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Archive for the ‘Diabetes Help’ Category

Learning How To Control Your Type 2 Diabetes Daily, Part 1

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Controlling diabetes is a continuing process. In doing so, the consistency and discipline could be compared to that of a shop owner. Shop owners have to open their shop every day, manage the store on a consistent basis throughout the day and respond to customers. The net result of those efforts is a flourishing business.

The same goes for managing your diabetes. Those who are diagnosed must follow their medication regimen everyday, manage their diet and exercise as well as listen to their doctor and body about changes in their health and respond appropriately. By maintaining a healthy diet and exercise, testing your blood sugar regularly and following your medication schedule, you can begin to control your Type 2 Diabetes.

According to WebMD, a survey of diabetes patients revealed what they found to be the biggest challenges of the disease.

  • 41% of the patients find losing weight and following regular exercise regimen the toughest challenge.
  • 28% of the patients find controlling blood sugar a tough challenge.
  • 15% surveyed said understanding the effects of diet on blood sugar is most challenging.
  •  5% of patients stated managing the medication is hardest.

The most needed, yet toughest to follow, diabetes management tool is exercise.

Exercise can help control weight and therefore lower blood sugar levels, risk of heart disease and insulin resistance.

Together with diabetes medication, exercise dramatically impacts your quality of life.

Weight loss is hard work, but not impossible. A little bit of math goes into it, as well.

  • Weight gain: When the energy you get from food (x) exceeds the energy you use (Y),  x > y
  • No change in weight: The energy you get from food (x) equals  the energy you use (Y),  x = y
  • Weight loss: The energy you get from food (x) less than the energy you use (Y),  x < y weight loss

Before starting an exercise regimen, check with your doctor and review these cautions:

  1. Check your blood sugar before and after exercising.
  2. Wear diabetes shoes and socks.
  3. Check your feet for blisters and sores before and after exercising.
  4. Drink a lot of fluid before, during and after exercise.
  5. Have a healthy snack handy in case your blood sugar becomes too low.

Daily diabetes control takes a lot of effort, exercise being on of the most important and often most difficult points to maintain. If starting an exercise regimen is difficult, consider Diabetain, a pharmacist-formulated diabetes supplement used to increase energy, giving you the opportunity to exercise more. Contact us for more information on Diabetain and how you can better manage your Type 2 Diabetes.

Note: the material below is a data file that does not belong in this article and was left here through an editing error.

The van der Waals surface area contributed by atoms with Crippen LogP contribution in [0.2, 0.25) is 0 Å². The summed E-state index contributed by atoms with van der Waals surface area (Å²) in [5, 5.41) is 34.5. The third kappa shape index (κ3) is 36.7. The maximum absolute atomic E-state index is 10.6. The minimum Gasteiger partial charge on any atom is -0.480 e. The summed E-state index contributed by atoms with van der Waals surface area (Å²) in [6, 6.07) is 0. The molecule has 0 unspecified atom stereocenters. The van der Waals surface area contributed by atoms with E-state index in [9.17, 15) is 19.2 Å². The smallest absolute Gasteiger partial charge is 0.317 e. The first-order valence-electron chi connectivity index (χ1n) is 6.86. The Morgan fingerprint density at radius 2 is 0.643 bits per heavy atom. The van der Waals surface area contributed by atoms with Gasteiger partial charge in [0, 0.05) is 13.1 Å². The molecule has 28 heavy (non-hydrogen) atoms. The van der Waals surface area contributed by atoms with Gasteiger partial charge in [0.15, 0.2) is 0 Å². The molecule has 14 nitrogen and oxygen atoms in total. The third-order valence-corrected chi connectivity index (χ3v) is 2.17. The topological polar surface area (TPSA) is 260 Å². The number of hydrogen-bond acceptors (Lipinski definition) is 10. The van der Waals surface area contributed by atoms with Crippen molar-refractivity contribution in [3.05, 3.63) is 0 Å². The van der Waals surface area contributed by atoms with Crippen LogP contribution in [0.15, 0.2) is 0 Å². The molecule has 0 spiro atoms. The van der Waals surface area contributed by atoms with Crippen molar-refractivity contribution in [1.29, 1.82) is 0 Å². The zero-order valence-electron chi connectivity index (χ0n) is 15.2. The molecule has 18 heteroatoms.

Ready to read more? Click here to check out Part 2 of this series.

Learning How to Control Your Type 2 Diabetes, Part 2

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Insulin resistance, Type 2 Diabetes, metabolic syndrome, joint pain, reproductive and hormonal problems, lung problems, sleep disorders, emotional disorders and certain cancers are listed as side effects of being what?

If you guessed overweight or obese, you’d be right. Simply lose 5 to 10 percent of your current weight (if you are obese) and all these problems could either would go away or lessen.

Regular exercise will help you lose weight and rebalance your body. Fat is the main problem and it is the key culprit of metabolic syndrome, which if not addressed can cause heart disease, high cholesterol, high blood pressure and increased insulin resistance. The best way to conquer metabolic syndrome is exercise and more exercise.

How do you know if you’re overweight or obese?

The most common indicators for overweight or obese are body mass index (BMI), waist circumference (WC), waist-hip ratio (WHR).

BMI

Obesity is classified into four categories based on BMI:

  • Pre-obese: A BMI of 25 to 29.9 (overweight but not obese yet)
  • Class I: A BMI of 30-34.9 (low risk obesity)
  • Class II: A BMI of 35 to 39.9 (moderate risk obesity)
  • Class III: A BMI of 40 or greater (high risk obesity)

WC

Obesity determined by WC:

  • Waistlines over 31.5 inches (women, overweight)
  • Waistlines over 37.0 inches (men, overweight)
  • Waistline over 35 inches (women, obese)
  • Waistline over 40 inches (men, obese)

WHR

Obesity determined by WHR (waist in inches divided by hip in inches):

  • WHR > 0.8 (women)
  • WHR > 1.0 (men)

Ready to take control of your Type 2 Diabetes? Learn more about our antidiabetic product or read more about living with Diabetes by checking out Part 1 of this series.